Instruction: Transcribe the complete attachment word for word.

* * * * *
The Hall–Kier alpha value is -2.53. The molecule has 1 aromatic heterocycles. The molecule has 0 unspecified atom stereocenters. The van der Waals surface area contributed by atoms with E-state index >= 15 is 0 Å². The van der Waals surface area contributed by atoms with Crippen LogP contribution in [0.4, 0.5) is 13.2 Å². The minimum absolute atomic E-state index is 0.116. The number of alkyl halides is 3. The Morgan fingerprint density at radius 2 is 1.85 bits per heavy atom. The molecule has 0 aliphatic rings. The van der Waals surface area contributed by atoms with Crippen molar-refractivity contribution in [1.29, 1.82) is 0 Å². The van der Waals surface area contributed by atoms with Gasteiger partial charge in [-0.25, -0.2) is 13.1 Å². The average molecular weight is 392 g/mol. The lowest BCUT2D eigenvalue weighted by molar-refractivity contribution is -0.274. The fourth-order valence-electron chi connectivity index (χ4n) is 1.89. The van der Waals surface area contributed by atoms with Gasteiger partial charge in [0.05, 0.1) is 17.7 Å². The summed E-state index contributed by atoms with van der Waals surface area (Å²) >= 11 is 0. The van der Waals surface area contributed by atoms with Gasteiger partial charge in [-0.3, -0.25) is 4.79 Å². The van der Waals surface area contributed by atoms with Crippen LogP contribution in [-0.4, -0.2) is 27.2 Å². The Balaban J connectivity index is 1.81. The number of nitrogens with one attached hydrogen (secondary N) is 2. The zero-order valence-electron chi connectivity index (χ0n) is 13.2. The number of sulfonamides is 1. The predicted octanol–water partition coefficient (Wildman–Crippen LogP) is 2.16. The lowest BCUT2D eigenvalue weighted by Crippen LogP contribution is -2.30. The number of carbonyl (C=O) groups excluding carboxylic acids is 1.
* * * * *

The Hall–Kier alpha value is -2.53. The molecule has 1 aromatic heterocycles. The molecule has 0 unspecified atom stereocenters. The van der Waals surface area contributed by atoms with E-state index >= 15 is 0 Å². The van der Waals surface area contributed by atoms with Crippen LogP contribution in [0.4, 0.5) is 13.2 Å². The minimum absolute atomic E-state index is 0.116. The number of alkyl halides is 3. The Morgan fingerprint density at radius 2 is 1.85 bits per heavy atom. The molecule has 0 aliphatic rings. The van der Waals surface area contributed by atoms with Crippen molar-refractivity contribution in [1.29, 1.82) is 0 Å². The van der Waals surface area contributed by atoms with Gasteiger partial charge in [-0.25, -0.2) is 13.1 Å². The average molecular weight is 392 g/mol. The lowest BCUT2D eigenvalue weighted by molar-refractivity contribution is -0.274. The fourth-order valence-electron chi connectivity index (χ4n) is 1.89. The van der Waals surface area contributed by atoms with Gasteiger partial charge in [0.05, 0.1) is 17.7 Å². The summed E-state index contributed by atoms with van der Waals surface area (Å²) >= 11 is 0. The van der Waals surface area contributed by atoms with Gasteiger partial charge in [-0.3, -0.25) is 4.79 Å². The van der Waals surface area contributed by atoms with Crippen LogP contribution in [-0.4, -0.2) is 27.2 Å². The Balaban J connectivity index is 1.81. The number of nitrogens with one attached hydrogen (secondary N) is 2. The zero-order valence-electron chi connectivity index (χ0n) is 13.2. The number of sulfonamides is 1. The predicted octanol–water partition coefficient (Wildman–Crippen LogP) is 2.16. The lowest BCUT2D eigenvalue weighted by Crippen LogP contribution is -2.30. The number of carbonyl (C=O) groups excluding carboxylic acids is 1.